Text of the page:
Nanaia Mahuta confident she's been 'assiduous' in declaring conflicts of interest as probe looks at departments' handling

Labour minister Nanaia Mahuta has requested the Public Service Commissioner look into a number of government contracts awarded to her husband's company. 

The minister is confident she herself has managed the conflict of interest. However, questions have been raised about whether government agencies are treading with enough care around conflicts.

Mahuta was well aware on Wednesday of what's been said about her family. For weeks, questions have been raised about her husband getting government contracts, but she said she's been "assiduous" in declaring conflicts of interest. 

Mahuta's husband Gannin Ormsby is the director of Ka Awatea Services, a consulting firm specialising in Māori issues that has been awarded contracts worth tens of thousands of dollars by Kāinga Ora, the Ministry for the Environment and the Department of Conservation.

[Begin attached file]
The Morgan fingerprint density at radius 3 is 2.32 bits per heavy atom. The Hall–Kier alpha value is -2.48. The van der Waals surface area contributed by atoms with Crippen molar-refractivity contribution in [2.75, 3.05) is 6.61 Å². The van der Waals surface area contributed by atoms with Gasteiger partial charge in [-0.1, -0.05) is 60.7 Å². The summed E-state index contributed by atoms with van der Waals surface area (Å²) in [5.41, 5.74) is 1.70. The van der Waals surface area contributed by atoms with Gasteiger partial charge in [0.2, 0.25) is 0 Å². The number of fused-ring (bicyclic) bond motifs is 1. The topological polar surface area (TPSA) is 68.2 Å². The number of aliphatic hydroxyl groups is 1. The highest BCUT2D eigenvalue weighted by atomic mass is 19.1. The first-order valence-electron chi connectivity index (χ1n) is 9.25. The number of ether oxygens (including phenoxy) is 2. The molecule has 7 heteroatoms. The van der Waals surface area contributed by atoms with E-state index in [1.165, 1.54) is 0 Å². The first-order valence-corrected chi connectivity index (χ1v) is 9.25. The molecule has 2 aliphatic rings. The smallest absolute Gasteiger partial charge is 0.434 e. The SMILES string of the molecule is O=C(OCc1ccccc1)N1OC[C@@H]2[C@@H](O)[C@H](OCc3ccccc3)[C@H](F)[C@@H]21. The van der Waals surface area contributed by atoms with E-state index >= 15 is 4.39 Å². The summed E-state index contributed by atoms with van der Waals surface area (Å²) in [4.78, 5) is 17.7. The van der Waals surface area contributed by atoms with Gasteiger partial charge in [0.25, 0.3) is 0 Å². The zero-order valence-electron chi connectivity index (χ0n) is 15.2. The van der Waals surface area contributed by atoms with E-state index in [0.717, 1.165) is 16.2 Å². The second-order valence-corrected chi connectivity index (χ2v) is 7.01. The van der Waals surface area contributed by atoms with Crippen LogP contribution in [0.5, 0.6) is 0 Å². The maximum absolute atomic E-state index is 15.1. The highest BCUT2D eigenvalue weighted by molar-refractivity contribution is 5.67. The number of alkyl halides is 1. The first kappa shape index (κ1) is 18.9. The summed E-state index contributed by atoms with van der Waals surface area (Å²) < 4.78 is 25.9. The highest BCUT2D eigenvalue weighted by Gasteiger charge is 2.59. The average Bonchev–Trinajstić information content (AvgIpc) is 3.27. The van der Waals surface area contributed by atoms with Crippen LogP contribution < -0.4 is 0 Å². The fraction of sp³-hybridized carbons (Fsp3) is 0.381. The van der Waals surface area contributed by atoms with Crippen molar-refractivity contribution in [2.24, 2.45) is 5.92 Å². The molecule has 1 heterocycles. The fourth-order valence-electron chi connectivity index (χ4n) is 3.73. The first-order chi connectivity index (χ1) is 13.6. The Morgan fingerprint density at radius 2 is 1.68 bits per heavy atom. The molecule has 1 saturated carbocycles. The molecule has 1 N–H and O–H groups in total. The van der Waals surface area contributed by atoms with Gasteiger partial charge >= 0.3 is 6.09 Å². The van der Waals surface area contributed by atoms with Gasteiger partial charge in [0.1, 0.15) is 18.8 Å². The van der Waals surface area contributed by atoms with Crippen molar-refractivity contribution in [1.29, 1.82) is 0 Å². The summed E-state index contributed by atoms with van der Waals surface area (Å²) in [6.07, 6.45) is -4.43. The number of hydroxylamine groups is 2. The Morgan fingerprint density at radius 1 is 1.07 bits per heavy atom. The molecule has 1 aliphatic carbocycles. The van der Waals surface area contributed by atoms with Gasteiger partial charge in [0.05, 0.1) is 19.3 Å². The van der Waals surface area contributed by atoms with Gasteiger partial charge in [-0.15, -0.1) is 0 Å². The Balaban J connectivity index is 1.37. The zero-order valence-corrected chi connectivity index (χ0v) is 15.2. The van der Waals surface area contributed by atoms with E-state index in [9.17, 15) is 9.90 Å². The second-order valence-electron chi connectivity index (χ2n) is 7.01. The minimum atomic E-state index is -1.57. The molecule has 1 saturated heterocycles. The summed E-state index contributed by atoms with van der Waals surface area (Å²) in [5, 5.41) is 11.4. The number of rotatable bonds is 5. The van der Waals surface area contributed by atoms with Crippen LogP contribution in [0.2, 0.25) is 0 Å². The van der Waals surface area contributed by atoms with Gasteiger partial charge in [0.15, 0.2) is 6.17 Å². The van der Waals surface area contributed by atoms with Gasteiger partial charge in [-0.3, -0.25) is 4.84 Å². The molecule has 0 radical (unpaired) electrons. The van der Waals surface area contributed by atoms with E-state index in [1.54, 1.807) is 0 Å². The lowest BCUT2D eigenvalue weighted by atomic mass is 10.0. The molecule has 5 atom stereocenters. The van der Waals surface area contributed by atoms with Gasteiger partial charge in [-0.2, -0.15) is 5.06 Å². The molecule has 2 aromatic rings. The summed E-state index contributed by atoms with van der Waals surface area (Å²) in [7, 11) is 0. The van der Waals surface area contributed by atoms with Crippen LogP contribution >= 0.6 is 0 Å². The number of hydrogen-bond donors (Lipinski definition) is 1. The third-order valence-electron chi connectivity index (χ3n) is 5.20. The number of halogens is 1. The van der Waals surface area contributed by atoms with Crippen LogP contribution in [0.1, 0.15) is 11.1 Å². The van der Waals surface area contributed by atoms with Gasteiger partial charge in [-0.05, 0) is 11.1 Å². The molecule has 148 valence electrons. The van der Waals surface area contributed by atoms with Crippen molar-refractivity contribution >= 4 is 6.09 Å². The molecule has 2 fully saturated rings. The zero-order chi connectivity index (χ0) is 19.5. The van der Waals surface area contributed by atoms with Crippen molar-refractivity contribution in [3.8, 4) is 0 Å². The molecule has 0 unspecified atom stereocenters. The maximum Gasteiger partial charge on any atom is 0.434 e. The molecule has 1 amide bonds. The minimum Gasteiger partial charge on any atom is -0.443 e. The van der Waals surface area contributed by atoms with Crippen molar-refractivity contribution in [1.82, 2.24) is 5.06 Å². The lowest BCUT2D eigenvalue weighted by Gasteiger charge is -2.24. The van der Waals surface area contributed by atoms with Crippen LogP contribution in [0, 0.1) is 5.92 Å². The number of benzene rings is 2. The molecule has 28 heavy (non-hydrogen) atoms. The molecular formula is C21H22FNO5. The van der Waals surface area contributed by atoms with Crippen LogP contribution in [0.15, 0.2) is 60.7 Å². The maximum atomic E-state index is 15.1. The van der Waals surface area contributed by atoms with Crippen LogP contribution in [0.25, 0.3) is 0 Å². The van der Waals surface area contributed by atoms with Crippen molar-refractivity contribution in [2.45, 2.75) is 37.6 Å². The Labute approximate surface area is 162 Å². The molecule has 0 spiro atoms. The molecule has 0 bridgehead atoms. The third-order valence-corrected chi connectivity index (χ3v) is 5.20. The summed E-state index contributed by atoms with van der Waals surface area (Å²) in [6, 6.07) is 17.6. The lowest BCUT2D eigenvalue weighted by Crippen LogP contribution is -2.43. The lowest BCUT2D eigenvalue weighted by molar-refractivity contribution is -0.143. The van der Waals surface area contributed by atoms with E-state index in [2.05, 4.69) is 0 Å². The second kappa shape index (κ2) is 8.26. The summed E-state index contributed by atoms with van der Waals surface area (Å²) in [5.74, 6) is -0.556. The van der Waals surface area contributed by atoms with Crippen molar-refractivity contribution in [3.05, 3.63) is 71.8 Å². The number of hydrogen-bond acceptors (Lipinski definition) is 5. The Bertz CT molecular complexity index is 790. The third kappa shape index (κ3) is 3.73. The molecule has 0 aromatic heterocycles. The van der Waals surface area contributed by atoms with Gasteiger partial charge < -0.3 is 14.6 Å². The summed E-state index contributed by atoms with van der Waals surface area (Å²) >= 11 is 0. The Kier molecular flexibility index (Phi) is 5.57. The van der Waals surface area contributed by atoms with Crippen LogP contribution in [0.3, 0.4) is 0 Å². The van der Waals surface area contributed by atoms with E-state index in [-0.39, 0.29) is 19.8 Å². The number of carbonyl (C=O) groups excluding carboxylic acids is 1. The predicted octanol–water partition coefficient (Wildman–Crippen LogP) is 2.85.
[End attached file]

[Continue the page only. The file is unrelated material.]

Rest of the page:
"I had no say in approving at contract level any of the matters that have been raised," Mahuta said.

Mahuta wants a probe into it. She called for that herself, writing to Public Sevices Minister Chris Hipkins asking him to get Peter Hughes, the Commissioner, to take a look not at her actions but whether government departments are managing conflicts as well as they should. 

"It's concerned me for some time that even though I have declared conflicts and noted that they have been managed in accordance with Cabinet Manual, these stories are still persisting," Mahuta said.  

Hipkins said New Zealand is a small country.

"Conflicts of interests are inevitable. The really important question is are they being appropriately managed," he said. 

The Opposition is welcoming the scrutiny.

"What we want to be really reassured about is the way in which government contracts are awarded and that any real or perceived conflicts of interest have been well managed," said National leader Christopher Luxon.

Some more gleefully so. 

"[It's a] long overdue inquiry and I hope for New Zealand's sake Nanaia Mahuta is cleared. If these allegations were true it would be an example of corruption that does not belong in New Zealand," said ACT leader David Seymour. 

The acting Prime Minister said Mahuta's actions are not being called into question.

"There is absolutely no suggestion that minister Mahuta has done anything wrong, or indeed any other minister," said Grant Robertson.

Mahuta's hoping the examination puts a full stop to the end of the story.